But the newborn Network is already being favored by foreign Anglican leaders, particularly in the largely conservative global South, where Anglicanism is burgeoning. Hardly had the Plano meeting ended before Duncan and Dallas Bishop James M Stanton flew to Uganda for the consecration of new Archbishop Henry Orombi. Earlier, in a withering rebuke to ECUSA and Robinson, the Ugandan Church reminded Griswold that it was out of communion with ECUSA’s liberal leadership, and that the delegation he had been planning to send to the consecration was not welcome.
The Network at this early stage resembles in some particulars the ‘church-within-the-church’ model of the old Episcopal Synod of America (now FiF-NA). One key difference: Anglo-Catholic deference to ecclesial authority encouraged former Presiding Bishop Edmond Browning and several General Conventions to stonewall ESA’s repeated requests for a non-geographical orthodox province. A second difference: the resultant failure of the church-within-the-church approach proved the national church office’s disregard for the mounting distress of orthodox brothers and sisters. Against that history, Network leaders seem determined to act in their own interest rather than politely seek relief from the national office.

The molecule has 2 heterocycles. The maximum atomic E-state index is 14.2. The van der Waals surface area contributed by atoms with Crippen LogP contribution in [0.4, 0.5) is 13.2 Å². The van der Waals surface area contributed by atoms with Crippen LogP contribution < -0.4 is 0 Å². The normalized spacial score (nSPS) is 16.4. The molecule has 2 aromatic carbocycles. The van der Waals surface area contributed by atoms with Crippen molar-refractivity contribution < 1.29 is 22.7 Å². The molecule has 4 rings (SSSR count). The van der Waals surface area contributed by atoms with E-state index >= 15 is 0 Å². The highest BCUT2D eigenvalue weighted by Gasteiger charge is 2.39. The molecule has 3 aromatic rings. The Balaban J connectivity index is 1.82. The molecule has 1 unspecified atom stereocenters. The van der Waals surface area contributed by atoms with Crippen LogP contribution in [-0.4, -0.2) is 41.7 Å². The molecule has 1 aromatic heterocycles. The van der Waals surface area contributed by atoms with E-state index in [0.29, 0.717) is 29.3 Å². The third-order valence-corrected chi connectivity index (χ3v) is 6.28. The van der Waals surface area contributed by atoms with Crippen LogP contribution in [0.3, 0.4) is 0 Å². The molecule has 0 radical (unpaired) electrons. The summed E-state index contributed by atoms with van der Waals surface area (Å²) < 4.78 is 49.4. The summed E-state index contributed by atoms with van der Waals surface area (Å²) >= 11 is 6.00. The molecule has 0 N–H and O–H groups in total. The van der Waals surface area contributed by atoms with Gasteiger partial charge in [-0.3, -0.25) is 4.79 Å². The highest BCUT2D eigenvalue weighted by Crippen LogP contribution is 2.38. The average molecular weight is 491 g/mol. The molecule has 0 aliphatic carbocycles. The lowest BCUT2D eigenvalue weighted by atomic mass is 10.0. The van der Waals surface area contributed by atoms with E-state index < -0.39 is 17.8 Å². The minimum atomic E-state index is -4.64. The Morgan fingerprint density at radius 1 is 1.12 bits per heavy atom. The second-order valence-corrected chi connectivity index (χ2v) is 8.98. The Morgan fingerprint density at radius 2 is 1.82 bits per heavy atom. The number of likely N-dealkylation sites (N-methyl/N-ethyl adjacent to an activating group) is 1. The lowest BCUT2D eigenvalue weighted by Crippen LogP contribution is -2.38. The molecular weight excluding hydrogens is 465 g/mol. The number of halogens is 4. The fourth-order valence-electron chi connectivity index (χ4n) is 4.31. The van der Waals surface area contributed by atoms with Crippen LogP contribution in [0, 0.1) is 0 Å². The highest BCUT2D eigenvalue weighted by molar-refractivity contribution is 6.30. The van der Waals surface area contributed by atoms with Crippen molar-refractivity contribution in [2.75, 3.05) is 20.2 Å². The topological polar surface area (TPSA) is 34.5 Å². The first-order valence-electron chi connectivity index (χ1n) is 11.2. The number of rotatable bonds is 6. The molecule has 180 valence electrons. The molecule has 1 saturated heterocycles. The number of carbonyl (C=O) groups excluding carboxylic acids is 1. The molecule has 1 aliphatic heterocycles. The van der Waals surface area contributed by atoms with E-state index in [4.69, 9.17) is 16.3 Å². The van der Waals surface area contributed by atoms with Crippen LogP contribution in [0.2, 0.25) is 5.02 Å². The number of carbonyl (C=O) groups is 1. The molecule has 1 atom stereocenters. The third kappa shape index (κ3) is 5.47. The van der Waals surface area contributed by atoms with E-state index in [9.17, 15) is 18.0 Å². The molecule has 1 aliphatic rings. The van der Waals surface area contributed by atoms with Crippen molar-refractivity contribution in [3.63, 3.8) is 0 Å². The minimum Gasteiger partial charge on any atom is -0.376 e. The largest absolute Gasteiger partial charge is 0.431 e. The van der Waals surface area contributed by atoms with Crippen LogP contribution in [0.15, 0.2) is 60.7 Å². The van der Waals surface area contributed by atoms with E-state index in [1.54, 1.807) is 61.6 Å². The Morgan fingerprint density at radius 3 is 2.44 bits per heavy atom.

The twelve dioceses represented in Plano, representing about one-tenth of ECUSA’ present membership, were: Albany, Dallas, Fort Worth, Quincy, Central Florida, Florida, Pittsburgh, Rio Grande, San Joaquin, Springfield, South Carolina, and Western Kansas. Southwest Florida Bishop John B Lipscomb signed the original document of intent to form the network. However, Lipscomb, finding local support for the idea thinner than he had imagined, did not attend the Plano meeting.
Individual dioceses will vote at some point this year to commit themselves formally to Network membership – as happened in Fort Worth the day after the Plano meeting. The vote of the diocesan executive council was prompt and unanimous.
Plano attendees, after some conversation, disposed unanimously of a potentially divisive issue – women’s ordination. The charter’s Article VIII states simply that ‘affiliates of the Network hold differing positions regarding the ordination of women and pledge that we shall recognize and honor the positions and practices on this issue of others in the Network.’
Pittsburgh’s canon to the ordinary, the Revd Mary Hays, was especially helpful, participants said, in smoothing over divisions on the matter. ‘We have agreed’, Hays said at a closing press conference, ‘that this is an issue that divides us – I mean that we disagree about, but that will not divide us.’
It is a position that would not satisfy many Continuing Anglicans, and might even give pause to the Anglican Mission in America – which, after study, determined not to ordain women to the priesthood or episcopate. But for FiF members, who have long endeavored to uphold historic holy order in a church that had abandoned it (and has done its best to annihilate them), the Network would seem to hold the prospect for significant improvement and progress for toward the goal of unhindered orthodox life within the Anglican Communion.
An FiF delegate to the meeting, the Revd Dr John H Heidt of Dallas, said of the outcome, ‘We’re happy with it.’ On women’s ordination, as on every other issue, delegates achieved peace, not to mention unity and concord. Reported Heidt: ‘Every diocese in every convocation voted on every article of the charter. We revised it ’till we got it. We’re quite happy.’
William Murchison, The Christian Challenge (Washington, DC)